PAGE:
Research & Development, Analytical Services and Consulting in Advanced Sensors, Materials and Fuels
Next Generation Energy
AFR designs and develops new technologies for advanced energy production, conversion, and utilization.
AFR is involved in several projects to develop components of fuel cell power systems. These include: 1) the production of microporous carbons for gas storage; 2) pre-processing of diesel fuels for hydrogen production; 3) pyrolysis processing of waste materials for fuel gas production.
Solar to Vehicle to Grid (S2V2G)
AFR has developed a potential implementation for a concept known as Solar to Vehicle to Grid (S2V2G). According to this scheme, a plug-in electric vehicle (PEV) is charged during the day, while the car is at work, using solar energy (or another renewable source). The car is then used in the evening as a source of electricity in the home. After midnight, when the base load electricity demand is low, the car is recharged from the grid for the commute to work in the morning. For additional details and economic calculations, see the following S2V2G presentation.
AFR has extensive experience in biomass pyrolysis studies. Samples studied include lignin, cellulose, hemi-cellulose, wheat straw, cornstalk, Populus deltoides (hardwood), Pinus radiata (softwood). The effects of pyrolysis conditions on product yields and char reactivity have been studied and kinetic models for pyrolysis product evolutions have been developed.
AFR has performed several projects related to conversion of waste materials, such as used tires, into useful products. A pyrolysis process was developed for conversion of used tires into activated carbon, carbon black, and fuel gases. A hydrothermal treatment process for lignins derived from pulping operations was developed for production of carbon materials such as carbon fibers, brake pads, and activated carbon. Under NASA funding, a pyrolysis process was developed to recycle plant biomass, paper, plastic, and human wastes into useful products. Our white paper summarizes the NASA projects and publications: Pyrolysis Process Development Process Development at Advanced Fuel Research, Inc. (AFR).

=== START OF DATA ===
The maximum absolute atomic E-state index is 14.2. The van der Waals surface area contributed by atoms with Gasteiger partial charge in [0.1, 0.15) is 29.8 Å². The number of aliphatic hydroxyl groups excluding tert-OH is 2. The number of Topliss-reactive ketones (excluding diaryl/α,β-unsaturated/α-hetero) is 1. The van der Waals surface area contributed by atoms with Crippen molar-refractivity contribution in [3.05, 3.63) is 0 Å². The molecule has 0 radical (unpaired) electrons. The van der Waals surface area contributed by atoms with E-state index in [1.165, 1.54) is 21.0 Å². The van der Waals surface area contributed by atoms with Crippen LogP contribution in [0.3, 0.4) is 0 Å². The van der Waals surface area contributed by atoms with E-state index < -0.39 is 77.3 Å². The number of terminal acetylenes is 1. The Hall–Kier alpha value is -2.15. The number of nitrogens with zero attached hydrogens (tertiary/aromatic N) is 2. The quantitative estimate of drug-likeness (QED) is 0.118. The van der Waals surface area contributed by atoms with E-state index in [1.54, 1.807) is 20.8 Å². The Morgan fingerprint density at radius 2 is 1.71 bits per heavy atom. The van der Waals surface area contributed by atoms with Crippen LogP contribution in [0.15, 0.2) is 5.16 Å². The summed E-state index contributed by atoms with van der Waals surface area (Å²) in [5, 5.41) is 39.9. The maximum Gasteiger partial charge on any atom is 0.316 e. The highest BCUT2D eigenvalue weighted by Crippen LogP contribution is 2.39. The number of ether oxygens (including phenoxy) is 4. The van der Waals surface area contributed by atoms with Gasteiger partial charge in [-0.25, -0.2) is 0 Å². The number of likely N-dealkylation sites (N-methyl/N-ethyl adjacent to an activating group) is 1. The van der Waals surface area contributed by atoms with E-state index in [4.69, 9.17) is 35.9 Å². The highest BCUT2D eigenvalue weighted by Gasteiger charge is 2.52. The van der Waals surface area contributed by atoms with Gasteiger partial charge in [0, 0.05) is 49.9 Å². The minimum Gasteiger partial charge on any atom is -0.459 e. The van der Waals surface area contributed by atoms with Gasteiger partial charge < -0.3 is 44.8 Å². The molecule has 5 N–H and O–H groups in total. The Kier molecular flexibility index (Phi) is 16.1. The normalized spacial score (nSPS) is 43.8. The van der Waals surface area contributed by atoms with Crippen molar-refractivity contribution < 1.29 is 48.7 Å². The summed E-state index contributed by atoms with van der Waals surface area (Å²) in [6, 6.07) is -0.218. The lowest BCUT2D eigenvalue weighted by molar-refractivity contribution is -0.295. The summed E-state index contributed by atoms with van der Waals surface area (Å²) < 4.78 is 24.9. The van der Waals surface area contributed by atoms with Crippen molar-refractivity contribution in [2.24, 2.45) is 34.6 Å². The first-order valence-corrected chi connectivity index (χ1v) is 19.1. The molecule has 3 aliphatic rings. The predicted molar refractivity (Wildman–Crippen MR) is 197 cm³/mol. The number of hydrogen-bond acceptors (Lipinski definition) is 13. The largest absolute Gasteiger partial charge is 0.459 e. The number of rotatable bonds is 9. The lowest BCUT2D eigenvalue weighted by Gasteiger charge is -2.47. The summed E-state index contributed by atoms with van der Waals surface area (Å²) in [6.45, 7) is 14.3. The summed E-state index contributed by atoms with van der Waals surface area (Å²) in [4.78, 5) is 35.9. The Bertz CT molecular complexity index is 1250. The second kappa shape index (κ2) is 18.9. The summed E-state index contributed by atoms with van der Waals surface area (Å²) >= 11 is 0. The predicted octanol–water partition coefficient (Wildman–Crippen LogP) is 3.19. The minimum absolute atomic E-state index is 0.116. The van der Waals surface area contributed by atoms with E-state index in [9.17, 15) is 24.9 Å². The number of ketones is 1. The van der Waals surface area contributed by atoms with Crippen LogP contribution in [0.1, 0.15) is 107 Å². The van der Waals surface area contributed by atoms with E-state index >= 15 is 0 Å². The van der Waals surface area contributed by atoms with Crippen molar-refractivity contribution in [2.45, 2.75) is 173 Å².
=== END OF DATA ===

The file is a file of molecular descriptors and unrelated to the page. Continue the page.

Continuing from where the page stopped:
Download a copy of one of AFR's scrap tire research papers: Pyrolysis of Scrap Tires. Can it be Profitable?
AFR has been involved in several carbon materials projects, including: 1) microporous carbons for hydrogen storage; 2) carbon molecular sieve membranes for gas separations; 3) carbon black from oils derived from scrap tires; 4) tire-derived activated carbons for mercury control; and 5) value-added carbon materials from lignin.
AFR has developed a patented process for the removal and recovery of mercury from combustion flue gas with simultaneously control of SO2 and NOx (US Pat. No. 6,103,205 and 6,322,613). The approach is based on regenerative adsorption on activated carbons derived from used tires.
AFR has been involved in several projects related to the characterization and utilization of liquid fuels and lubricants. These include: 1) correlation of the combustion properties of aviation fuels with FT-IR spectral data; 2) measurement and prediction of the thermal stability of aviation fuels using FT-IR methods; 3) evaluation of fuel stability additives using FT-IR methods; 4) characterization of the purity of synthetic lubricants using TG-FTIR methods; 5) development of a portable FT-Raman instrument to characterize fuels for aircraft and land vehicles; 6) pre-processing of diesel fuels to produce hydrogen for fuel cell use.
AFR has had extensive experience in coal conversion R&D, including pyrolysis, gasification, liquefaction, maturation and combustion. Many novel laboratory scale experiments and models have been developed. AFR's Functional-Group Depolymerization, Vaporization, Crosslinking (FG-DVC) model of coal pyrolysis has been used by most of the leading coal research laboratories in the world. AFR has also developed an extensive database on the characterization of internationals coals using a variety of methods, including FT-IR and TG-FTIR.
R&D 100 Award Winner 2012, 2008, 2001, 1996, and 1995
NGE Research & Management Team:
Dr. Marek Wójtowicz - VP, Clean Energy & Carbon Materials - Ph.D. Chemical Engineering, Brown University
Dr. Michael Serio - President - Ph.D. Chemical Engineering, Massachusetts Institute of Technology
Mr. Joseph Cosgrove - Senior Engineer - B.S. Chemistry/Forensics, University of New Haven
Prof. Eric Suuberg - Consultant - Chemical Engineering, Brown University
Ms. Karin Dutton - Manager of Contracts and Proposals